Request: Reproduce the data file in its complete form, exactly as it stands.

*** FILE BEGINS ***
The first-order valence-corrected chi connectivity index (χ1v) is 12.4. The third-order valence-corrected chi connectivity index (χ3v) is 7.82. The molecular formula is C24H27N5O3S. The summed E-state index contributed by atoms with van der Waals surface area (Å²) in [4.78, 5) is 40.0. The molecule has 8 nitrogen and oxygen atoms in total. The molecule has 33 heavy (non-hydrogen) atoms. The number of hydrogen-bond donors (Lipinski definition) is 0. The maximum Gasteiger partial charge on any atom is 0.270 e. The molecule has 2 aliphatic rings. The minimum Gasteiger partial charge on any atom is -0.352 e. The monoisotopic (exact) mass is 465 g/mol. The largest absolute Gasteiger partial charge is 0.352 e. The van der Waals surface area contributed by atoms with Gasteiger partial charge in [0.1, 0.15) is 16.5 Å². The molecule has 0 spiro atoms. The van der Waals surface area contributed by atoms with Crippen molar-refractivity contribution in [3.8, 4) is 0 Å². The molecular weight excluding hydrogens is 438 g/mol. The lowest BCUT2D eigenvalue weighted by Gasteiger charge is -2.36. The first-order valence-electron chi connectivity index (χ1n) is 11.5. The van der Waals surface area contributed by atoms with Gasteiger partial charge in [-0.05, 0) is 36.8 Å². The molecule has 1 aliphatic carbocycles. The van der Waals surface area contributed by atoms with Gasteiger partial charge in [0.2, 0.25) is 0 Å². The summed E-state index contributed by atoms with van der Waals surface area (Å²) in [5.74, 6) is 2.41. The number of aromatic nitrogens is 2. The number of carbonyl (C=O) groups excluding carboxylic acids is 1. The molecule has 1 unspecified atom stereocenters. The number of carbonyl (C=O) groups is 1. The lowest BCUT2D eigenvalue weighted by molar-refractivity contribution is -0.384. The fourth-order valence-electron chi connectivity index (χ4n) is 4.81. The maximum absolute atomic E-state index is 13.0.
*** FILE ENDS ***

The first-order valence-corrected chi connectivity index (χ1v) is 12.4. The third-order valence-corrected chi connectivity index (χ3v) is 7.82. The molecular formula is C24H27N5O3S. The summed E-state index contributed by atoms with van der Waals surface area (Å²) in [4.78, 5) is 40.0. The molecule has 8 nitrogen and oxygen atoms in total. The molecule has 33 heavy (non-hydrogen) atoms. The number of hydrogen-bond donors (Lipinski definition) is 0. The maximum Gasteiger partial charge on any atom is 0.270 e. The molecule has 2 aliphatic rings. The minimum Gasteiger partial charge on any atom is -0.352 e. The monoisotopic (exact) mass is 465 g/mol. The largest absolute Gasteiger partial charge is 0.352 e. The van der Waals surface area contributed by atoms with Gasteiger partial charge in [0.1, 0.15) is 16.5 Å². The molecule has 0 spiro atoms. The van der Waals surface area contributed by atoms with Crippen molar-refractivity contribution in [3.8, 4) is 0 Å². The molecular weight excluding hydrogens is 438 g/mol. The lowest BCUT2D eigenvalue weighted by Gasteiger charge is -2.36. The first-order valence-electron chi connectivity index (χ1n) is 11.5. The van der Waals surface area contributed by atoms with Gasteiger partial charge in [-0.05, 0) is 36.8 Å². The molecule has 1 aliphatic carbocycles. The van der Waals surface area contributed by atoms with Gasteiger partial charge in [0.2, 0.25) is 0 Å². The summed E-state index contributed by atoms with van der Waals surface area (Å²) in [5.74, 6) is 2.41. The number of aromatic nitrogens is 2. The number of carbonyl (C=O) groups excluding carboxylic acids is 1. The molecule has 1 unspecified atom stereocenters. The number of carbonyl (C=O) groups is 1. The lowest BCUT2D eigenvalue weighted by molar-refractivity contribution is -0.384. The fourth-order valence-electron chi connectivity index (χ4n) is 4.81. The maximum absolute atomic E-state index is 13.0.